Quick Real Estate Expansion Through Acquisition
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With a January 16, 2013 shareholder vote in the books, New York-based American Realty Capital Trust (NASDAQ: ARCT) has officially agreed to merge with Escondido, California-based Realty Income Corporation (NYSE: O). The two REITs will merge in a two-part cash-for-stock and stock-for-stock offering that will see current American Realty shareholders receive significant stakes in the larger Realty Income Corporation. Barring a last-minute legal hangup, the merger should wrap up quickly and could close as early as the end of January.
About Realty Income Corporation and American Realty Capital Trust
Realty Income Corporation is a commercial retail REIT that operates primarily in the United States. The company owns nearly 17 million square feet of office and retail space in 48 out of 50 U.S. states. Most of its tenants are regional or national chain stores like Walgreens and CVS. In 2011, the company earned $115.6 million on $467.2 million in revenues.
American Realty Capital Trust is a "self-administered" real estate trust that specializes in leasing out freestanding retail and office properties across the United States. With nearly 16 million square feet of office space spread across nearly 500 properties, the organization promises to add tremendous value to Realty Income's bottom line. In 2011, American Realty lost $94.2 million on $180.5 million in revenues.
How the Deal Is Structured
This merger agreement has a small cash component and a robust stock component. For each share that they own, current American Realty shareholders will receive cash payments of $.35 per share and exactly .2874 share of Realty Income. The combined value of this compensation is almost exactly $13 per share. As a condition of the deal, Realty Income has also agreed to raise its annual dividend by $.35 per share.
Prior to the deal's early-fall announcement, American Realty traded in a range between $11.50 and $12.20. Following the deal's announcement, the REIT's price has risen to near $13. Relative to an average pre-announcement closing price of $11.70, this represents a premium of about 11 percent. Relative to an average post-approval closing price of $12.80 per share, this represents a premium of about 1.5 percent.
It should be noted that Realty Income Corporation is set up as a REIT. As such, its price action is markedly different than that of a typical stock. With a yield of well over 4 percent, Realty Income is set up to produce income for its shareholders. With the addition of American Realty's income-producing assets to its portfolio, the organization is betting on creating enough value for its shareholders to offset the relatively paltry premium that it is paying for the smaller REIT.
Complications and Competition
After a seemingly meritorious lawsuit was filed to block the proposed deal in September of 2012, Realty Income revamped its bid for American Realty and raised its offer price by nearly $.80 per share. The company also resolved to beef up its dividend. In the process, it quieted critics who claimed that the deal undervalued American Realty and returned too little income to shareholders. After the successful shareholder vote, there appear to be no obstacles standing in the way of the deal's consummation.
It would be highly irregular for another REIT or management company to step in and float a rival offer at this stage. Then again, there are several organizations that have the resources to mount such an acquisition attempt with little trouble. These include Annaly Capital Management (NYSE: NLY) and Simon Property Group (NYSE: SPG).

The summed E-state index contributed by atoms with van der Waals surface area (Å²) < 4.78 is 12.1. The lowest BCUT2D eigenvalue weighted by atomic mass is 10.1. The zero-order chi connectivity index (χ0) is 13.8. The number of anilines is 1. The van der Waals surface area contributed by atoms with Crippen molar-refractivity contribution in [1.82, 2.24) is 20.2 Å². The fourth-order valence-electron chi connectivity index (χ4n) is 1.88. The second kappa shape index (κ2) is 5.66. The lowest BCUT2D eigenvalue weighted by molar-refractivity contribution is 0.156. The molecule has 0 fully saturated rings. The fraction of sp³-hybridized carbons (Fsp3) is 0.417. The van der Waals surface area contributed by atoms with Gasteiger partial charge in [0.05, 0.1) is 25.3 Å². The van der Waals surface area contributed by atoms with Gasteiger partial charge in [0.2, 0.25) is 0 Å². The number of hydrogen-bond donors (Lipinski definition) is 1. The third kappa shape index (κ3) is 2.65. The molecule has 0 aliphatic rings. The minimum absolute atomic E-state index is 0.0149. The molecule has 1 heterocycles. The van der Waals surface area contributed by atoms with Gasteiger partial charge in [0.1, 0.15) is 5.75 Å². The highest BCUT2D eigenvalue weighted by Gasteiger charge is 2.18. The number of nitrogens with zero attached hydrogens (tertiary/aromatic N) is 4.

American Realty would fit more naturally into Annaly's ecosystem. As one of the largest commercial REITs in the world, Annaly is always on the lookout for acquisition targets and has been known to pick off smaller, weaker rivals. However, the organization already has a great deal of exposure to the U.S. commercial real estate market. Many market watchers expect its next spate of acquisitions to focus on a different part of the real estate space.
Meanwhile, Simon Property Group is in better health than some of its commercial real estate rivals and could probably fund an acquisition of an organization like American with relative ease. Simon Property Group has revenues of $4.7 billion and half a billion in cash. On the other hand, it may be gearing up for a partial acquisition of General Growth Properties (GGP). Even with ample cash reserves, it would be hard-pressed to afford both transactions within the same fiscal year.
Long-Term Prospects and Outlook
This deal looks to provide patient investors with a solid return on their investments. As the market for U.S. commercial real estate continues to improve, a larger and more robust Realty Income Corporation will be well positioned to make targeted investments and return capital to its shareholders. Unless the market suffers an unforeseen collapse over the next few years, Realty looks to yield at least 5 percent for the foreseeable future. In fact, the organization has already hinted at the prospect of further dividend increases.
In short, this merger represents an excellent medium-term buying opportunity for income-minded investors. While it may not produce quick, outsize returns, it looks to generate a steady yield for years to come. Investors who wish to build up a solid funding base for riskier activities would do well to look at Realty Income Corporation.
mthiessen has no position in any stocks mentioned. The Motley Fool owns shares of Annaly Capital Management. Try any of our Foolish newsletter services free for 30 days. We Fools may not all hold the same opinions, but we all believe that considering a diverse range of insights makes us better investors. The Motley Fool has a disclosure policy. Is this post wrong? Click here. Think you can do better? Join us and write your own!